Statistical Learning: 4.6 Gaussian Discriminant Analysis (One Variable)  Summary and Q&A
TL;DR
Gaussian Discriminant Analysis is a technique used to classify data based on Gaussian density functions, with decision boundaries determined by mean and variance values.
Questions & Answers
Q: What is the mathematical form of the Gaussian density function used in discriminant analysis?
The mathematical form of the Gaussian density function includes constants and an exponential term that depends on the variable. It also involves the mean and variance for the observations in each class.
Q: Why is it assumed that the variance is the same in each class?
Assuming equal variances across classes is a convenience that determines whether the resulting discriminant function is linear or quadratic. It simplifies the calculations and provides easier decision boundaries.
Q: How can we simplify the complicated expression obtained from applying Bayes' formula?
By taking logarithms and discarding terms that do not depend on the class, the expression can be simplified. This leads to a linear function involving the variable, mean, variance, and prior probability for each class.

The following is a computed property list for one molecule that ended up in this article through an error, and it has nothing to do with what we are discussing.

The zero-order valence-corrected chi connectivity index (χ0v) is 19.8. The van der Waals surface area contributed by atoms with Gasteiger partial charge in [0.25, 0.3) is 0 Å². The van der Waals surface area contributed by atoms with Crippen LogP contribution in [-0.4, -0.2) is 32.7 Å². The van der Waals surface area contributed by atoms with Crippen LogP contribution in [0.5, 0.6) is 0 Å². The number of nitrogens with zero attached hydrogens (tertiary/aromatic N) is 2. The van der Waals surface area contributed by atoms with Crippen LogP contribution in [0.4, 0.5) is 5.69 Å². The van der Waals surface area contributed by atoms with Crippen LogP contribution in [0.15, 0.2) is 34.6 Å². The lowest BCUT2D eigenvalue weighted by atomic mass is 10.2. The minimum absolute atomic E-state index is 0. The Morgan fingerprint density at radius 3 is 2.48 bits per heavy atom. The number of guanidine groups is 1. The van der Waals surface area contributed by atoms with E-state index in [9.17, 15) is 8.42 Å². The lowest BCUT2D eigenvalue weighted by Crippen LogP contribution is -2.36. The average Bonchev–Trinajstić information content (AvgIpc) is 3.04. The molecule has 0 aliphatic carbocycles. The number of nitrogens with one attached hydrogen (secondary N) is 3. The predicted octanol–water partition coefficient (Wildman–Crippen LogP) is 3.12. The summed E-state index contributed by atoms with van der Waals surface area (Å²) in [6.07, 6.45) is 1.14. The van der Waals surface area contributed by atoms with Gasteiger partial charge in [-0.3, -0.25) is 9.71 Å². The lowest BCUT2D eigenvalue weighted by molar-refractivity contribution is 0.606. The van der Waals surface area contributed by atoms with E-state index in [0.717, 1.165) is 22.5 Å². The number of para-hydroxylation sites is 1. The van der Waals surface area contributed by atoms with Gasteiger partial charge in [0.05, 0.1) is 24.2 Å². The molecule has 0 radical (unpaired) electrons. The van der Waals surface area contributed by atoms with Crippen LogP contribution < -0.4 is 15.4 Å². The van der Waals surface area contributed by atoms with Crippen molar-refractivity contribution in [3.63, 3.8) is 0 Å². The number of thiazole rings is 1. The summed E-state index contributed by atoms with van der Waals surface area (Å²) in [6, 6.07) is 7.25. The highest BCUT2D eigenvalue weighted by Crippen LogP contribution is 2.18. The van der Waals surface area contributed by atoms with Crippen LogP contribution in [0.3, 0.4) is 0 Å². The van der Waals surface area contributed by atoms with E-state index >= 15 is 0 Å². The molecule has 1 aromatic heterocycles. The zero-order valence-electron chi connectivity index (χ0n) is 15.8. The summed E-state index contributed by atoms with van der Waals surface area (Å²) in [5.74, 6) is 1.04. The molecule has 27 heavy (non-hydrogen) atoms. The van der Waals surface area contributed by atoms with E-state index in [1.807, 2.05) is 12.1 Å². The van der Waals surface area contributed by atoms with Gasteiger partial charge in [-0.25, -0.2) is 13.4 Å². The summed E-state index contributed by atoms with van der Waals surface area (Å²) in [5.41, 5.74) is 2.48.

Q: What is the decision boundary when the probabilities of two classes are equal?
When the probabilities of two classes are equal, the decision boundary is exactly at the average mean of the two classes. Intuitively, this is the point at which it is equally likely to classify an observation into either class.
Summary & Key Takeaways

Gaussian Discriminant Analysis uses Gaussian density functions to classify data based on mean and variance values of each class.

Decision boundaries are determined by comparing the discriminant scores of each class, obtained using the Gaussian density functions.

When dealing with data instead of populations, mean and variance estimates are used to calculate the decision boundaries.